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The sermon for week September 29, 2013

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Mind the Gap

Luke 16:19-31

The rich man and Lazarus… there is a gap between them. Jesus tells a story of a terrible chasm that existed between them after they died. But that great chasm was there while they were still alive. And I think Jesus wants us to think about how there might not be such a big chasm on this side of heaven.

Sam always asks us to find ourselves in the story. Well, I’m not finding myself as Lazarus. Yet, I’m not the rich man either. At least, I don’t feel like the rich man. I can excuse myself, right… I’m not rich. I don’t have a multi-million dollar home. I’m not planning an extravagant birthday party for Sam’s 2nd birthday. I’m not wasting my money on a $2,300 solid crystal turtle. Who would buy that? And why? Or a $12,000 watch? How does it keep better time than my cell phone?

I get pretty excited because I’m not one of those wealthy people. Yet I don’t spend all that much time talking to people who are really, really poor. I mean, maybe a little when I’m at Nu Vizion or Grace Community Center. Or when someone happens by the office, and we sign them up for Toledo Area Ministries. Yet I sense that there’s a great chasm between these visitors and me.

There’s a great chasm in today’s text, and it existed before both men died. Listen to how carefully this text is written. Jesus wants us to see this chasm.

A rich man, unnamed. A poor man named Lazarus. A rich man dressed in purple and fine linen. A poor man dressed not in purple, but covered in sores. A rich man who feasted. A poor man named Lazarus who longed for a crumb that might fall from the rich man’s table. And one never feasts alone: The rich man must have had so many friends over for dinner and knew so many people. Lazarus kept company with the dogs. There’s a huge chasm, a gap between how these men are living.

And there’s no indication that the rich man even knows Lazarus, yet after they die; he calls out to Lazarus by name. “Send Lazarus!” you mean he knew the poor man’s name?! And he did nothing?! Not even a sandwich?

Well, the answer to this is that the rich man is cruel and hard-hearted, right? Here’s another thing that Jesus does, he paints the rich man as rather… loving. He’s so concerned for his family left behind. “Please, send someone to warn my brothers!” Jesus doesn’t present him as a nasty man.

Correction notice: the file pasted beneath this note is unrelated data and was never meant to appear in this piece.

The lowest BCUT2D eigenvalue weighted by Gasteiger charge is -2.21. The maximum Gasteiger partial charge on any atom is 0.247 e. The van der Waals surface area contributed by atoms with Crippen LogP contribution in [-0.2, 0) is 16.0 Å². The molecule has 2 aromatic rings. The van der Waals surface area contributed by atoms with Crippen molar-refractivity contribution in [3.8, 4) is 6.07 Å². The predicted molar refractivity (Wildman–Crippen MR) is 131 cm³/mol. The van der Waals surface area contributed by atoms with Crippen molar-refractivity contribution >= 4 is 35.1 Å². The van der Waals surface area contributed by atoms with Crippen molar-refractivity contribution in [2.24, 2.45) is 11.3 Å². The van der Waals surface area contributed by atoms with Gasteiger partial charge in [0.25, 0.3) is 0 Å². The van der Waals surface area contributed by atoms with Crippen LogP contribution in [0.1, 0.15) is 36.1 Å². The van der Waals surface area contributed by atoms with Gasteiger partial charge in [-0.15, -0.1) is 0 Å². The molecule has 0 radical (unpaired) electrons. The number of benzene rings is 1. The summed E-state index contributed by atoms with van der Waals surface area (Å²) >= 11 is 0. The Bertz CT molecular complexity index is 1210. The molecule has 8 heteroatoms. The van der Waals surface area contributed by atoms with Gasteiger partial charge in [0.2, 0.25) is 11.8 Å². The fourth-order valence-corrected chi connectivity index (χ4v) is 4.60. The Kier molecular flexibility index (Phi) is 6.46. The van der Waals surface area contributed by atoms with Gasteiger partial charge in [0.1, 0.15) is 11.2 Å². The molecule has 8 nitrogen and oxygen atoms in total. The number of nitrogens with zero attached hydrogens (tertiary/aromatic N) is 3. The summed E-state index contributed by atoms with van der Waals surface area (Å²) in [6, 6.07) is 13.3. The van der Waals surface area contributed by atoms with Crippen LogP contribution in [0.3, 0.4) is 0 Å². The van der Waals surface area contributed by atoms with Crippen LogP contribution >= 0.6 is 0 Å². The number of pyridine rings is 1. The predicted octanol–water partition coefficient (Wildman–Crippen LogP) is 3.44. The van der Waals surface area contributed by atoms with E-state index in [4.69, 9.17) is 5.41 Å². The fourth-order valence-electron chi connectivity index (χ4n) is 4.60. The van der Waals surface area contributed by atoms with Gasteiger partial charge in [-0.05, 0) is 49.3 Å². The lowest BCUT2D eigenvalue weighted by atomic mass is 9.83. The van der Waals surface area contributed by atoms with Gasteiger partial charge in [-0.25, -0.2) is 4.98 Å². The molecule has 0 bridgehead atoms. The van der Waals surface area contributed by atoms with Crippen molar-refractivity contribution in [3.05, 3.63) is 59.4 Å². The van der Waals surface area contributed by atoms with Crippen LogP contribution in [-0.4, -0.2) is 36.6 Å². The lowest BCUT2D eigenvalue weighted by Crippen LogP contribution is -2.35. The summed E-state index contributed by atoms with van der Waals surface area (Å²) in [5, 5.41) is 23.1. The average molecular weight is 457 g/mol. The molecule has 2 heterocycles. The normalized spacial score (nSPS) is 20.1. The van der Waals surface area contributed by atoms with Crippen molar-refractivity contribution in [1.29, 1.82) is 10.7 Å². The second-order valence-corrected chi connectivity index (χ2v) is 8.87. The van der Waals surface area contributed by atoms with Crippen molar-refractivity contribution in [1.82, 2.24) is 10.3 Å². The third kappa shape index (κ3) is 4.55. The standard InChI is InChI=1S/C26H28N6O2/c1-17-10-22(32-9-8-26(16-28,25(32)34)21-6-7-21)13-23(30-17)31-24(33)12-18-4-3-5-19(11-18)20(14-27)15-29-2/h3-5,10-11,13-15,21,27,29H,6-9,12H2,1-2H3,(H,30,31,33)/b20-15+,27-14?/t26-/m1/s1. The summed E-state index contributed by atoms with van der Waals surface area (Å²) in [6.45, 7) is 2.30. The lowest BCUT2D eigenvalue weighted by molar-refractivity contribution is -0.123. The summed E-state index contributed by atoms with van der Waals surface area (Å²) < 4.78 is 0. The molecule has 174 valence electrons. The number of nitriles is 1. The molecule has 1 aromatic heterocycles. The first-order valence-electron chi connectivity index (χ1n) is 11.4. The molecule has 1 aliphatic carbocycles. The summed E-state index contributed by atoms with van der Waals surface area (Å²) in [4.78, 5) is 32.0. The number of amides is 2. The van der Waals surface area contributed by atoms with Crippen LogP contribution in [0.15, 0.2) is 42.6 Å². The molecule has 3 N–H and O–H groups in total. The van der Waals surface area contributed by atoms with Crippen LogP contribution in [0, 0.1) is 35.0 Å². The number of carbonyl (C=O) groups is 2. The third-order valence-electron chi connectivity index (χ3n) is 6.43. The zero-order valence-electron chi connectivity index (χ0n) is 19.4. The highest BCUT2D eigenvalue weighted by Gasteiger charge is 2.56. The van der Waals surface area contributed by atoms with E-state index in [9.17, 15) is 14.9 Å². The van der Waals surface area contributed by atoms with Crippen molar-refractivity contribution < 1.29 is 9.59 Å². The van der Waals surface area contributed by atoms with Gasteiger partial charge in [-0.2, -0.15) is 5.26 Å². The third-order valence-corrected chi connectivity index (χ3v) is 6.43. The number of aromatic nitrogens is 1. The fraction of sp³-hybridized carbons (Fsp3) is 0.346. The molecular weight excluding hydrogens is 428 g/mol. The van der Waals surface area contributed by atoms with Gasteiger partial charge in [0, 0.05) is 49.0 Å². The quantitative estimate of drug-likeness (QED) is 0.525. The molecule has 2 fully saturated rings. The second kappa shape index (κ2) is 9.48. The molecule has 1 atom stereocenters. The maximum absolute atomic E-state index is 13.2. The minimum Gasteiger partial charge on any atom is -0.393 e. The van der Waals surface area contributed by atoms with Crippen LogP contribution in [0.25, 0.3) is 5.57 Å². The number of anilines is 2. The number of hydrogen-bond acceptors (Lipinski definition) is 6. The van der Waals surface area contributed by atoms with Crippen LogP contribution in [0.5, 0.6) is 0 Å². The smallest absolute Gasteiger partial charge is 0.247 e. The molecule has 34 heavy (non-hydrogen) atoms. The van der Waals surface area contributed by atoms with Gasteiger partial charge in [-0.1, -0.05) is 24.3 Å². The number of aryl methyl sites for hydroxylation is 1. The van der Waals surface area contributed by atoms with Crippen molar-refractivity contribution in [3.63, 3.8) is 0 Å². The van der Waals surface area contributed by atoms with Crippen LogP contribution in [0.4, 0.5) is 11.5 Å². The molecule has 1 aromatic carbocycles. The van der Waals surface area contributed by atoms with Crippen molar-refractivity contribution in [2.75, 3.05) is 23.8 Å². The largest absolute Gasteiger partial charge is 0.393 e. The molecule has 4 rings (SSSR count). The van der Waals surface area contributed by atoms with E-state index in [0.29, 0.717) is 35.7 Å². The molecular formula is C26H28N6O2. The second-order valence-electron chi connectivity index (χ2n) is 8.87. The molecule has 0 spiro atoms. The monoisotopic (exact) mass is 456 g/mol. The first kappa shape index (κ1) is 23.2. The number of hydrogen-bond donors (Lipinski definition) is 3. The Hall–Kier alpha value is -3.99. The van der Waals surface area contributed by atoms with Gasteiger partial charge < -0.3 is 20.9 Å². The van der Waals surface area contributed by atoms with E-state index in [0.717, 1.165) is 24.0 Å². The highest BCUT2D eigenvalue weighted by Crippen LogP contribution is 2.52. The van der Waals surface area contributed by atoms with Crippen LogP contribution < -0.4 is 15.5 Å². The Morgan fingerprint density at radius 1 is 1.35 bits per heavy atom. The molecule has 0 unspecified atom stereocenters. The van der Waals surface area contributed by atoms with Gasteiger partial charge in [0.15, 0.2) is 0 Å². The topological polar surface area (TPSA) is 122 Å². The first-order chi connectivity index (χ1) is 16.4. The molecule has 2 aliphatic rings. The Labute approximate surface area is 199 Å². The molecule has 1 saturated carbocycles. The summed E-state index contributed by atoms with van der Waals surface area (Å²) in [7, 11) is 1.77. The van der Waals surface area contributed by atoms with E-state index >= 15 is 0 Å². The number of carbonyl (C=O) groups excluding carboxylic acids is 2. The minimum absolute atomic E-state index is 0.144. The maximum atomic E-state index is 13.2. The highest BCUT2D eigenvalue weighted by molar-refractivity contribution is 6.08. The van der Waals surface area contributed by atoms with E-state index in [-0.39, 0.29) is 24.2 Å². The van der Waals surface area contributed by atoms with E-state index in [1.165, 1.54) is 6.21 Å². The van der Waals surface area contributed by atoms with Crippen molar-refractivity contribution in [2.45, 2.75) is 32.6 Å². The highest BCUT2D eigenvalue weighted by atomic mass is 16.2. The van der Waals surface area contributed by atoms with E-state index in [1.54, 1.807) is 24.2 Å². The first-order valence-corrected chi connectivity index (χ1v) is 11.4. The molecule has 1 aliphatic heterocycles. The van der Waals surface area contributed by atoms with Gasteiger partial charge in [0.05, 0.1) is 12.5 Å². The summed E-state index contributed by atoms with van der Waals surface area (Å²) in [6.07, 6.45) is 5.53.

Then Jesus says, “Father Abraham replies, ‘They have Moses and the prophets, they should listen to them.’” This is the heart of this parable. What do Moses and the prophets say? Jesus is interpreting scripture in this parable. It’s not just about economics, about the gap between those who are rich and those who are poor, it’s about theology and how we interpret scripture. And by this parable, Jesus is calling us to be interpreters of the text. How do we rightly interpret Moses and the prophets? That’s the question here.

Hear this from Deuteronomy 28: “If you diligently obey the voice of the LORD your God, to observe carefully all His commandments you’ll get these blessings:” and the chapter goes on to give all sorts of blessings: blessings of the field, blessings of the soil, blessings on the city you reside in, all kinds of blessings if you obey the Lord. Then the rest of the chapter is filled with curses if you disobey. And they are the opposite of the blessings: blight of the fields, mold and mildew in your soil, a cursed city. And listen to this very specific curse: “The LORD will strike you in the knees and on the legs with severe boils which cannot be healed, and from the sole of your foot to the top of your head.”

And at his gate lay a poor man named Lazarus, covered with sores, even the dogs would come and lick his sores. See what Jesus is doing? He’s painting a picture of the one cursed by God in Deuteronomy. So according to one interpretation of the text, the rich man doesn’t have to do anything for Lazarus! This is his plight. Lazarus is getting what he deserves for disobeying the Lord.